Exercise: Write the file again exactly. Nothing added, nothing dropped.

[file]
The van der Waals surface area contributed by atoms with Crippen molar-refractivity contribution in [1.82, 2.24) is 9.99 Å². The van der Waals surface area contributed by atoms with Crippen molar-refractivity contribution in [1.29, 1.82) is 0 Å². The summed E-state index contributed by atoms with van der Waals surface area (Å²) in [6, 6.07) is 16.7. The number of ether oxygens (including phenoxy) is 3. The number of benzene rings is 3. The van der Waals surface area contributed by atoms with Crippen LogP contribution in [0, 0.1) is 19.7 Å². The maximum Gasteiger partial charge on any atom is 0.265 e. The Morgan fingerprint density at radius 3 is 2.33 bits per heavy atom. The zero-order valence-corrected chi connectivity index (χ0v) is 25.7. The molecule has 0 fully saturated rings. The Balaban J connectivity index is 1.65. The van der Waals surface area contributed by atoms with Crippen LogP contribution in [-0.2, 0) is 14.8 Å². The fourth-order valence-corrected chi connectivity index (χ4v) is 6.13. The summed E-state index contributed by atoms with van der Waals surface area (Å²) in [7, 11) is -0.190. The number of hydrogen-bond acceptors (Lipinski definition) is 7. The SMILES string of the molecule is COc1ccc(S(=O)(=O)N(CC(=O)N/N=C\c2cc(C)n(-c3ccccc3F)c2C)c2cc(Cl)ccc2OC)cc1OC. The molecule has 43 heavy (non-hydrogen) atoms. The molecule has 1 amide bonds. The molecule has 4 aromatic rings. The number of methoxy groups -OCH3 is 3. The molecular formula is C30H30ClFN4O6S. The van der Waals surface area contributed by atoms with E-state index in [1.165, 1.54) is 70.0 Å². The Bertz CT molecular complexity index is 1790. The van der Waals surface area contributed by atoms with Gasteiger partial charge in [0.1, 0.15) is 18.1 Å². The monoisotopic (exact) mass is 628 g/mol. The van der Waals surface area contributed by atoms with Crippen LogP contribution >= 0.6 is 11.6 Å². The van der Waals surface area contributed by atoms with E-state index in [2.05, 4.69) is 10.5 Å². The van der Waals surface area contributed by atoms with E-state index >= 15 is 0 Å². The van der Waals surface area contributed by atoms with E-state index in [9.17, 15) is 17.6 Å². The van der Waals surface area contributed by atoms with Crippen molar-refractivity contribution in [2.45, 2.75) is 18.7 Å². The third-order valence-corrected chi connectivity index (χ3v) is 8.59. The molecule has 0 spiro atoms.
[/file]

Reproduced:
The van der Waals surface area contributed by atoms with Crippen molar-refractivity contribution in [1.82, 2.24) is 9.99 Å². The van der Waals surface area contributed by atoms with Crippen molar-refractivity contribution in [1.29, 1.82) is 0 Å². The summed E-state index contributed by atoms with van der Waals surface area (Å²) in [6, 6.07) is 16.7. The number of ether oxygens (including phenoxy) is 3. The number of benzene rings is 3. The van der Waals surface area contributed by atoms with Crippen LogP contribution in [0, 0.1) is 19.7 Å². The maximum Gasteiger partial charge on any atom is 0.265 e. The Morgan fingerprint density at radius 3 is 2.33 bits per heavy atom. The zero-order valence-corrected chi connectivity index (χ0v) is 25.7. The molecule has 0 fully saturated rings. The Balaban J connectivity index is 1.65. The van der Waals surface area contributed by atoms with Crippen LogP contribution in [-0.2, 0) is 14.8 Å². The fourth-order valence-corrected chi connectivity index (χ4v) is 6.13. The summed E-state index contributed by atoms with van der Waals surface area (Å²) in [7, 11) is -0.190. The number of hydrogen-bond acceptors (Lipinski definition) is 7. The SMILES string of the molecule is COc1ccc(S(=O)(=O)N(CC(=O)N/N=C\c2cc(C)n(-c3ccccc3F)c2C)c2cc(Cl)ccc2OC)cc1OC. The molecule has 43 heavy (non-hydrogen) atoms. The molecule has 1 amide bonds. The molecule has 4 aromatic rings. The number of methoxy groups -OCH3 is 3. The molecular formula is C30H30ClFN4O6S. The van der Waals surface area contributed by atoms with E-state index in [1.165, 1.54) is 70.0 Å². The Bertz CT molecular complexity index is 1790. The van der Waals surface area contributed by atoms with Gasteiger partial charge in [0.1, 0.15) is 18.1 Å². The monoisotopic (exact) mass is 628 g/mol. The van der Waals surface area contributed by atoms with Crippen LogP contribution >= 0.6 is 11.6 Å². The van der Waals surface area contributed by atoms with E-state index in [2.05, 4.69) is 10.5 Å². The van der Waals surface area contributed by atoms with E-state index >= 15 is 0 Å². The van der Waals surface area contributed by atoms with E-state index in [9.17, 15) is 17.6 Å². The van der Waals surface area contributed by atoms with Crippen molar-refractivity contribution in [2.45, 2.75) is 18.7 Å². The third-order valence-corrected chi connectivity index (χ3v) is 8.59. The molecule has 0 spiro atoms.